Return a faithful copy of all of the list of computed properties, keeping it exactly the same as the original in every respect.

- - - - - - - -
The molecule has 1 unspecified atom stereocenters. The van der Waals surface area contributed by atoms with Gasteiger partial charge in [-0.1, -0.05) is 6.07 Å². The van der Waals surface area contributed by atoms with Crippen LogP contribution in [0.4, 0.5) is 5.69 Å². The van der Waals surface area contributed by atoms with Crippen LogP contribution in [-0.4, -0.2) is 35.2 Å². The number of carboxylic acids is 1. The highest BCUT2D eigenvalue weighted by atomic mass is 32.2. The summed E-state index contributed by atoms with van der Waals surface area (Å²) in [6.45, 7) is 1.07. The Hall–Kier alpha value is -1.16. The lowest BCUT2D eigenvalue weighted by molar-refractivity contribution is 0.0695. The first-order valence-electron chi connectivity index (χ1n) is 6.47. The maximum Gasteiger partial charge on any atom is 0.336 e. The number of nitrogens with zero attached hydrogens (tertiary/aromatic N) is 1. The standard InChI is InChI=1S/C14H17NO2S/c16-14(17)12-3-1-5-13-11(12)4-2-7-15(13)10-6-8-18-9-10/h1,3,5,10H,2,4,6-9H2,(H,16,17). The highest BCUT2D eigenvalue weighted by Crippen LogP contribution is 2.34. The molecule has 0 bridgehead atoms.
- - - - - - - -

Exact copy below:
The molecule has 1 unspecified atom stereocenters. The van der Waals surface area contributed by atoms with Gasteiger partial charge in [-0.1, -0.05) is 6.07 Å². The van der Waals surface area contributed by atoms with Crippen LogP contribution in [0.4, 0.5) is 5.69 Å². The van der Waals surface area contributed by atoms with Crippen LogP contribution in [-0.4, -0.2) is 35.2 Å². The number of carboxylic acids is 1. The highest BCUT2D eigenvalue weighted by atomic mass is 32.2. The summed E-state index contributed by atoms with van der Waals surface area (Å²) in [6.45, 7) is 1.07. The Hall–Kier alpha value is -1.16. The lowest BCUT2D eigenvalue weighted by molar-refractivity contribution is 0.0695. The first-order valence-electron chi connectivity index (χ1n) is 6.47. The maximum Gasteiger partial charge on any atom is 0.336 e. The number of nitrogens with zero attached hydrogens (tertiary/aromatic N) is 1. The standard InChI is InChI=1S/C14H17NO2S/c16-14(17)12-3-1-5-13-11(12)4-2-7-15(13)10-6-8-18-9-10/h1,3,5,10H,2,4,6-9H2,(H,16,17). The highest BCUT2D eigenvalue weighted by Crippen LogP contribution is 2.34. The molecule has 0 bridgehead atoms.